The youth panel at the Summit included Trinity College student, Caroline Munn; Enfield High School Seniors: Jackson Lyver and Zachary Zannoni, and Connecticut Kid Governor Cabinet Member, Reilly Bard. Each student highlighted the importance of youth involvement in our local communities. Caroline Munn discussed her history of civic action and impact. Also noting her work on lobbying for the elimination of polystyrene (Styrofoam and plastic) containers from Connecticut through the Zero Waste campaign. Eleven year old, Reilly Bard, talked passionately about her work with kids in foster care, stating that she “wants to ensure they have a positive home and school experience.” Lyver spoke candidly about his work with the Enfield Youth Counsel on substance and abuse and youth engagement and Zannoni on his work with the two major political committees in his town, attempting to get others engaged. This proves that anyone, at any age, can take civic action. The youth on this panel showed the people that working in their communities and outside, can make it better, and that the involvement of youth can help shape the future. As Scott Warren, founder of Generation Citizen, discussed in his keynote address – “the youth have been at the forefront of social justice and political change in our country and in Connecticut.” Scott explored the important role that youth have played in shaping movements for social and racial justice in our country. This is something we can all take to heart regarding the future of our democracy.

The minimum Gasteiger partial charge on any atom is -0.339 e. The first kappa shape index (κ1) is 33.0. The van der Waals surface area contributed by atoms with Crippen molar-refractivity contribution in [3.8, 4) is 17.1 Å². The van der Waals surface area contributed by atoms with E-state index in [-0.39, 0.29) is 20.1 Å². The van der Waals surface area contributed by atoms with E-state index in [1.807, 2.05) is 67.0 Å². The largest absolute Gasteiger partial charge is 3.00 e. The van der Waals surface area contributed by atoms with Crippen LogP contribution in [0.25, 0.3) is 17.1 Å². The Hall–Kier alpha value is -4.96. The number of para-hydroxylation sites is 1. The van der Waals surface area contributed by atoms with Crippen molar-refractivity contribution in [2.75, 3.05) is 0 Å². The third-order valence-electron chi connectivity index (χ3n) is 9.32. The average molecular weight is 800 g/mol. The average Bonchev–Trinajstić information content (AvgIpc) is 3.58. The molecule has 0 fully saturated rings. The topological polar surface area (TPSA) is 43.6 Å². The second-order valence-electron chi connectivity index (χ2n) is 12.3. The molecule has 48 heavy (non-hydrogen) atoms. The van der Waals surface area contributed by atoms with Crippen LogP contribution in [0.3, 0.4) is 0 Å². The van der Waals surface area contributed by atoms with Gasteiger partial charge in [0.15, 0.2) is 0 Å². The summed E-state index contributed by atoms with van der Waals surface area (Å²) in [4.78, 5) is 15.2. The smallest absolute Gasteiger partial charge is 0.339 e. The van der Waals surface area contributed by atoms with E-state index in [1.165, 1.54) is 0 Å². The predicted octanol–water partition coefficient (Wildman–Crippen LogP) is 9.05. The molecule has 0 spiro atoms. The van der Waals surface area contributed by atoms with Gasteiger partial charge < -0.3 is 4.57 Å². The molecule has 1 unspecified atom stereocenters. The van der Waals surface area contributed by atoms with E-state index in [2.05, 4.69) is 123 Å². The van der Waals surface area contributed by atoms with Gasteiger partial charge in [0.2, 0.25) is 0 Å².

There are many opportunities to hear people speak on topics of civic importance. At this Summit, Valeriano Ramos, of Everyday Democracy wanted to make sure that individual would leave the event with actions in mind that they plan to tackle. Here are a few responses to the question” “What do you see yourself doing to improve the civic life in your schools, campuses, and communities in 2020?”

  1.  “Develop youth media and mental health advocacy toolkit.”
  2. “Start an after school program for young Hartford girls to teach them about female empowerment.”
  3.  “Encourage my family and friends to complete the 2020 Census and on the importance of voting.”

A more complete listing of actions is available on request to We hope you have actions of your own in mind for 2020 and beyond.

Here is is the video of the event,  along with more photos below.

Sign Up for Email Updates!Wasn't that inspiring? Sign up for more stories like this one

For more than 25 years, Everyday Democracy has worked with communities across the country to foster a healthy and vibrant democracy – one that is characterized by strong relationships across divides...

Dialogue to Change

Our ultimate goal is to create positive community change that includes everyone, and our tools, advice, and resources foster that kind of change. Whether you’re grappling with a divisive community issue, or simply want to include residents’ voices in city government, Everyday Democracy's Dialogue to Change process, using a racial equity lens, can help.